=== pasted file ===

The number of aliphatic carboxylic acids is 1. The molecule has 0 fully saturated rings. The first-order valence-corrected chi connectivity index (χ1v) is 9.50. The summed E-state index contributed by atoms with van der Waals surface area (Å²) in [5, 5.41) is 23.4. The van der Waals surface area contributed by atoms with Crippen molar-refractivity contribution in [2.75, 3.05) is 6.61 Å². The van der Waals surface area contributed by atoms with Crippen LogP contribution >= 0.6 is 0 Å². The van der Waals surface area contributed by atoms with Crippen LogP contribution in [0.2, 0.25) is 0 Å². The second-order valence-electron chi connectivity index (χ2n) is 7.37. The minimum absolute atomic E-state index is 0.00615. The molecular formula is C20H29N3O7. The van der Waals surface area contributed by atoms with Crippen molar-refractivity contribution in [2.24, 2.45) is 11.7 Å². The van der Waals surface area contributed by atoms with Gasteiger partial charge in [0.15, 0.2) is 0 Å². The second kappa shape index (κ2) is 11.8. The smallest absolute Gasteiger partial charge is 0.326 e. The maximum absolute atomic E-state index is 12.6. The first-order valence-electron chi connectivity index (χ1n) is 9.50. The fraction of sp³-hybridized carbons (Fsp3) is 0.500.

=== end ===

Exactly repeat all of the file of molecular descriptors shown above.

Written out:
The number of aliphatic carboxylic acids is 1. The molecule has 0 fully saturated rings. The first-order valence-corrected chi connectivity index (χ1v) is 9.50. The summed E-state index contributed by atoms with van der Waals surface area (Å²) in [5, 5.41) is 23.4. The van der Waals surface area contributed by atoms with Crippen molar-refractivity contribution in [2.75, 3.05) is 6.61 Å². The van der Waals surface area contributed by atoms with Crippen LogP contribution >= 0.6 is 0 Å². The van der Waals surface area contributed by atoms with Crippen LogP contribution in [0.2, 0.25) is 0 Å². The second-order valence-electron chi connectivity index (χ2n) is 7.37. The minimum absolute atomic E-state index is 0.00615. The molecular formula is C20H29N3O7. The van der Waals surface area contributed by atoms with Crippen molar-refractivity contribution in [2.24, 2.45) is 11.7 Å². The van der Waals surface area contributed by atoms with Gasteiger partial charge in [0.15, 0.2) is 0 Å². The second kappa shape index (κ2) is 11.8. The smallest absolute Gasteiger partial charge is 0.326 e. The maximum absolute atomic E-state index is 12.6. The first-order valence-electron chi connectivity index (χ1n) is 9.50. The fraction of sp³-hybridized carbons (Fsp3) is 0.500.